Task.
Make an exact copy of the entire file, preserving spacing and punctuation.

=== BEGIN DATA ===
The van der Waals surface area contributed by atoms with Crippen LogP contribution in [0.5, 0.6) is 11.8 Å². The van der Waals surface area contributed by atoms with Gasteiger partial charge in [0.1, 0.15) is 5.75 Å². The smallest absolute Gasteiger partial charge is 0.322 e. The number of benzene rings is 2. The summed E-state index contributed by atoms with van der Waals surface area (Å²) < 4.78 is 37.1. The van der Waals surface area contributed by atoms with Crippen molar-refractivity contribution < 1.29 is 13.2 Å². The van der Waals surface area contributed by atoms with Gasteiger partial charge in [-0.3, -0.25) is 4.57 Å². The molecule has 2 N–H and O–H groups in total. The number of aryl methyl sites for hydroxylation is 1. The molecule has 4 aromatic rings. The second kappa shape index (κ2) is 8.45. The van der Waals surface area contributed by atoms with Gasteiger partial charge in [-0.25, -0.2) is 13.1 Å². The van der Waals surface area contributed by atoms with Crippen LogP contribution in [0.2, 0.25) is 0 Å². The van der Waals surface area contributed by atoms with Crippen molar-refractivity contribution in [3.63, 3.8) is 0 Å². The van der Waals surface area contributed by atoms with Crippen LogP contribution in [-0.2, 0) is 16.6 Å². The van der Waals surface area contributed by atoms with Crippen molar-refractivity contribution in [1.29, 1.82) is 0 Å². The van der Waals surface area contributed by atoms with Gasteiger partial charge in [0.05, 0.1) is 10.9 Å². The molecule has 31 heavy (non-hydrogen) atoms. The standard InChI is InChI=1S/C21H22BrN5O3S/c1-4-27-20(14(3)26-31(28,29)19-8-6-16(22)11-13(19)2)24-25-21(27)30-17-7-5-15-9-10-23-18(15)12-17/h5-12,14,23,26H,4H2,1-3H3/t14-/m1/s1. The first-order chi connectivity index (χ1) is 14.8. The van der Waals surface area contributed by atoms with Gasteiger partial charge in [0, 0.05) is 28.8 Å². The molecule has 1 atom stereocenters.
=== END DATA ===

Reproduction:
The van der Waals surface area contributed by atoms with Crippen LogP contribution in [0.5, 0.6) is 11.8 Å². The van der Waals surface area contributed by atoms with Gasteiger partial charge in [0.1, 0.15) is 5.75 Å². The smallest absolute Gasteiger partial charge is 0.322 e. The number of benzene rings is 2. The summed E-state index contributed by atoms with van der Waals surface area (Å²) < 4.78 is 37.1. The van der Waals surface area contributed by atoms with Crippen molar-refractivity contribution < 1.29 is 13.2 Å². The van der Waals surface area contributed by atoms with Gasteiger partial charge in [-0.3, -0.25) is 4.57 Å². The molecule has 2 N–H and O–H groups in total. The number of aryl methyl sites for hydroxylation is 1. The molecule has 4 aromatic rings. The second kappa shape index (κ2) is 8.45. The van der Waals surface area contributed by atoms with Gasteiger partial charge in [-0.25, -0.2) is 13.1 Å². The van der Waals surface area contributed by atoms with Crippen LogP contribution in [0.2, 0.25) is 0 Å². The van der Waals surface area contributed by atoms with Crippen molar-refractivity contribution in [3.63, 3.8) is 0 Å². The van der Waals surface area contributed by atoms with Crippen LogP contribution in [-0.2, 0) is 16.6 Å². The van der Waals surface area contributed by atoms with Crippen molar-refractivity contribution in [1.29, 1.82) is 0 Å². The van der Waals surface area contributed by atoms with Gasteiger partial charge in [0.05, 0.1) is 10.9 Å². The molecule has 31 heavy (non-hydrogen) atoms. The standard InChI is InChI=1S/C21H22BrN5O3S/c1-4-27-20(14(3)26-31(28,29)19-8-6-16(22)11-13(19)2)24-25-21(27)30-17-7-5-15-9-10-23-18(15)12-17/h5-12,14,23,26H,4H2,1-3H3/t14-/m1/s1. The first-order chi connectivity index (χ1) is 14.8. The van der Waals surface area contributed by atoms with Gasteiger partial charge in [0, 0.05) is 28.8 Å². The molecule has 1 atom stereocenters.